Author (Your Name)

Whitney Simmonds, Colby College

Date of Award


Document Type

Honors Thesis (Open Access)


Colby College. Music Dept.


Steven R. Nuss


The old song goes "you always hurt the one you love", Harold Bloom's The Anxiety of Influence takes that idea a step further: for Bloom, artistic creation is born from an anxiety that compels artists to rebel against the influences of their predecessors, their artistic fathers: one has to metaphorically kill the thing one loves in order to escape its shadow. I realize that in order to do an honors thesis, I have to do a bit of good natured killing of my own - or at least do some sharp elbow jabbing - if only for a moment, to force myself to the front of a line of music - theoretical thinkers for whom I have great respect. So using as my touchstone Joseph's Strauss's musical variation on Bloom's work as exemplified in his "Remaking the past', my goal here today is to begin by outlining for you a trend in recent music theory that places and hears music of all types in new conceptual spaces : spaces where the rules that we all learned in diatonic and chromatic harmony classes no longer apply, or are not very effective. Specifically, the first stage of my paper will highlight points on a recent arc of music-theoretical thinking that attempts to explain how full-blown post-tonal music developed from late 19th century chromatic music : what the discipline refers to as "triadic post-tonality" -"music that is triadic, but not altogether tonally unified. I will outline briefly, but hopefully effectively, the basics of four musico-spatial approaches to analysis developed by four successive theoretical fathers - David Lewin, formerly of Harvard University, now deceased; Brian Hyer, from the University of Wisconsin-Madison; Richard Cohn, from the University ofChicago, and Michael Siciliano, from the University of Nebraska-Lincoln. In my second stage, I take cues from an American ives scholar and a French philosopher and outline the beginnings of a remaking of my music theory predecessors, what I believe to be an extension and strengthening of their arc of theoretical thought that I illustrate with my view of passages from Schoenberg's op. II.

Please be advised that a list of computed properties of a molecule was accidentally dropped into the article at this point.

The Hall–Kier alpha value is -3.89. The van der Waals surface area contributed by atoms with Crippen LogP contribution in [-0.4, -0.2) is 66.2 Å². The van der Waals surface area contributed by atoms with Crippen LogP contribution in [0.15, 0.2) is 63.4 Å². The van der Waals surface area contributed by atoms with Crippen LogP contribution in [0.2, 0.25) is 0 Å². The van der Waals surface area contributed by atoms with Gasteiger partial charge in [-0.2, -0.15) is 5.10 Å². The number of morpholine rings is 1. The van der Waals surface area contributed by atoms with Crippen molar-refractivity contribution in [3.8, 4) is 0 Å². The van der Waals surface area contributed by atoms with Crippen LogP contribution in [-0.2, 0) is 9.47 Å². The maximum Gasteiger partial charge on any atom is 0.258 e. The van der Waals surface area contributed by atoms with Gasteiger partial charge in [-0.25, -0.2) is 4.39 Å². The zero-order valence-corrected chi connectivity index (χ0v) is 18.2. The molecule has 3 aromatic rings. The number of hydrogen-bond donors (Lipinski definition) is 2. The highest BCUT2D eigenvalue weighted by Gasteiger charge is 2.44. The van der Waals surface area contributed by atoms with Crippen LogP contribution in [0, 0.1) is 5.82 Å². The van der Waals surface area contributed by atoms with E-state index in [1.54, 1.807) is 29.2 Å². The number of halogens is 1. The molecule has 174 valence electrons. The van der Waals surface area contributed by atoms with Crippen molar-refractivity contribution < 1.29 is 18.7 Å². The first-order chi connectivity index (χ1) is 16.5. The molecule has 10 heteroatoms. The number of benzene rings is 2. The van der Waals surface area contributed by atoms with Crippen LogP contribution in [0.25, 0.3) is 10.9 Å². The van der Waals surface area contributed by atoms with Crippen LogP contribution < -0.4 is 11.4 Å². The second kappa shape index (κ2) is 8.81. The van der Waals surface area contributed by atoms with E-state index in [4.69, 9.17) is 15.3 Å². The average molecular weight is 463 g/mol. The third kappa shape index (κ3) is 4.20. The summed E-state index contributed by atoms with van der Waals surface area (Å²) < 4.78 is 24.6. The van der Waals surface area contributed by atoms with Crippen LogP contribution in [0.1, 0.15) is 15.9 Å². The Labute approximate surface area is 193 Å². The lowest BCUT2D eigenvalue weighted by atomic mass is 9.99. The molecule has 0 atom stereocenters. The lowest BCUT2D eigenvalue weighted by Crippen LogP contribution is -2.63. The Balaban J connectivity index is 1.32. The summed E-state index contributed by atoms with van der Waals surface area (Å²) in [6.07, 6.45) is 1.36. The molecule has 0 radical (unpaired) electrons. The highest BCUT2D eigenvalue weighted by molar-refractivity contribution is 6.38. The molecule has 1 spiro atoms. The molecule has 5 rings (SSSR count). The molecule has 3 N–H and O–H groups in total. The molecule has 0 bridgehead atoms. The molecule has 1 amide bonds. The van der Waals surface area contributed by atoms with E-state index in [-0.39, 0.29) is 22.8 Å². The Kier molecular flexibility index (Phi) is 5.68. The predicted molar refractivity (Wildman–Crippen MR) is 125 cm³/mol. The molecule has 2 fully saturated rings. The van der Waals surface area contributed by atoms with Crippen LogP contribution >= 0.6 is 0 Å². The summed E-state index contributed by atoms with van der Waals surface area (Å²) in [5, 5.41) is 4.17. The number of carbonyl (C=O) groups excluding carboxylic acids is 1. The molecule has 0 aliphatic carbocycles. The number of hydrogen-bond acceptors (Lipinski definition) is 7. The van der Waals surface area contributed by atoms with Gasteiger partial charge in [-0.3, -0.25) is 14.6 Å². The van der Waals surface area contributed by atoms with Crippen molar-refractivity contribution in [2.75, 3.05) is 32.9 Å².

Schoenberg, Arnold, 1874-1951 -- Criticism and interpretation, Music theory -- 20th century, Music--20th century -- History and criticism, Riemann, Hugo, 1849-1919 -- Criticism and interpretation

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